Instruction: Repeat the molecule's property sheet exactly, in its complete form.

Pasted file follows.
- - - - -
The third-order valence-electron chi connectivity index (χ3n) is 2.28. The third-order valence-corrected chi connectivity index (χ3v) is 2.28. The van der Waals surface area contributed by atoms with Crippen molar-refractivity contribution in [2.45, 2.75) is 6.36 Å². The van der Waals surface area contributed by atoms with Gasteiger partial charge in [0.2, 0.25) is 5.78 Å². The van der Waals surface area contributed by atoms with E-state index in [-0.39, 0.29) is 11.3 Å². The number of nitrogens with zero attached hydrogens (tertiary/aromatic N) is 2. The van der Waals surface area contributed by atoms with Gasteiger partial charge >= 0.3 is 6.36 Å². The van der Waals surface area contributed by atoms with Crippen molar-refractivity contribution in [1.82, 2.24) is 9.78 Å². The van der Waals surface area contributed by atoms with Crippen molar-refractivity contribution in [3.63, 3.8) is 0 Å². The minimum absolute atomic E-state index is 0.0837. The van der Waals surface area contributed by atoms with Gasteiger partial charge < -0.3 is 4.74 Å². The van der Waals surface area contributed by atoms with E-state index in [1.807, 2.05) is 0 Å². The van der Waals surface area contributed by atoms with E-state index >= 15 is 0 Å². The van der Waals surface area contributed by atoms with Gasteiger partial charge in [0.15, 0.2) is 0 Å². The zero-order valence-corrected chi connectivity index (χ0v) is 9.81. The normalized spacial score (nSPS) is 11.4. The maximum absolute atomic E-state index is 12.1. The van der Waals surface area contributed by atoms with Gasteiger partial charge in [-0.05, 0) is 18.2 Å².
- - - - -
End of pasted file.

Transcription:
The third-order valence-electron chi connectivity index (χ3n) is 2.28. The third-order valence-corrected chi connectivity index (χ3v) is 2.28. The van der Waals surface area contributed by atoms with Crippen molar-refractivity contribution in [2.45, 2.75) is 6.36 Å². The van der Waals surface area contributed by atoms with Gasteiger partial charge in [0.2, 0.25) is 5.78 Å². The van der Waals surface area contributed by atoms with E-state index in [-0.39, 0.29) is 11.3 Å². The number of nitrogens with zero attached hydrogens (tertiary/aromatic N) is 2. The van der Waals surface area contributed by atoms with Gasteiger partial charge >= 0.3 is 6.36 Å². The van der Waals surface area contributed by atoms with Crippen molar-refractivity contribution in [1.82, 2.24) is 9.78 Å². The van der Waals surface area contributed by atoms with Crippen molar-refractivity contribution in [3.63, 3.8) is 0 Å². The minimum absolute atomic E-state index is 0.0837. The van der Waals surface area contributed by atoms with Gasteiger partial charge < -0.3 is 4.74 Å². The van der Waals surface area contributed by atoms with E-state index in [1.807, 2.05) is 0 Å². The van der Waals surface area contributed by atoms with E-state index >= 15 is 0 Å². The van der Waals surface area contributed by atoms with Gasteiger partial charge in [0.15, 0.2) is 0 Å². The zero-order valence-corrected chi connectivity index (χ0v) is 9.81. The normalized spacial score (nSPS) is 11.4. The maximum absolute atomic E-state index is 12.1. The van der Waals surface area contributed by atoms with Gasteiger partial charge in [-0.05, 0) is 18.2 Å².